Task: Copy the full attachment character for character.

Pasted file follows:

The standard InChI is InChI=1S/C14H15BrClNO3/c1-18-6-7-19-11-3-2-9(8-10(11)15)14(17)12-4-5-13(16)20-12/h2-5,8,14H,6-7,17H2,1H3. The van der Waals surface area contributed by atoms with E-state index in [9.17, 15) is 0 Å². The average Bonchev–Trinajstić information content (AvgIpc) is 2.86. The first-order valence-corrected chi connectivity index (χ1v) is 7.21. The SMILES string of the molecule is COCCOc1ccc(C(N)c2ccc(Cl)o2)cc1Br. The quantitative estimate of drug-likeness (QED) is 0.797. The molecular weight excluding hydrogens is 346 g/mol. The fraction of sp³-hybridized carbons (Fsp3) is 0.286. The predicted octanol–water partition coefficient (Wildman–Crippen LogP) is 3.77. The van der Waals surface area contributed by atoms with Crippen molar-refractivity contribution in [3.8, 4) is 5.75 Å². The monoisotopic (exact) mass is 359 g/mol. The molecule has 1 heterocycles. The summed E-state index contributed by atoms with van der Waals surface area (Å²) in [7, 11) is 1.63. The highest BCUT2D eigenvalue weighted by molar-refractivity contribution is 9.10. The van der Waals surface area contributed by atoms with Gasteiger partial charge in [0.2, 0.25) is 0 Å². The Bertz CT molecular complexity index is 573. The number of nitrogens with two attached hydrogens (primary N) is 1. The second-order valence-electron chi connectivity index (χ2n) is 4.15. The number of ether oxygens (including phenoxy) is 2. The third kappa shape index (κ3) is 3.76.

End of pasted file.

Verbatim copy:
The standard InChI is InChI=1S/C14H15BrClNO3/c1-18-6-7-19-11-3-2-9(8-10(11)15)14(17)12-4-5-13(16)20-12/h2-5,8,14H,6-7,17H2,1H3. The van der Waals surface area contributed by atoms with E-state index in [9.17, 15) is 0 Å². The average Bonchev–Trinajstić information content (AvgIpc) is 2.86. The first-order valence-corrected chi connectivity index (χ1v) is 7.21. The SMILES string of the molecule is COCCOc1ccc(C(N)c2ccc(Cl)o2)cc1Br. The quantitative estimate of drug-likeness (QED) is 0.797. The molecular weight excluding hydrogens is 346 g/mol. The fraction of sp³-hybridized carbons (Fsp3) is 0.286. The predicted octanol–water partition coefficient (Wildman–Crippen LogP) is 3.77. The van der Waals surface area contributed by atoms with Crippen molar-refractivity contribution in [3.8, 4) is 5.75 Å². The monoisotopic (exact) mass is 359 g/mol. The molecule has 1 heterocycles. The summed E-state index contributed by atoms with van der Waals surface area (Å²) in [7, 11) is 1.63. The highest BCUT2D eigenvalue weighted by molar-refractivity contribution is 9.10. The van der Waals surface area contributed by atoms with Gasteiger partial charge in [0.2, 0.25) is 0 Å². The Bertz CT molecular complexity index is 573. The number of nitrogens with two attached hydrogens (primary N) is 1. The second-order valence-electron chi connectivity index (χ2n) is 4.15. The number of ether oxygens (including phenoxy) is 2. The third kappa shape index (κ3) is 3.76.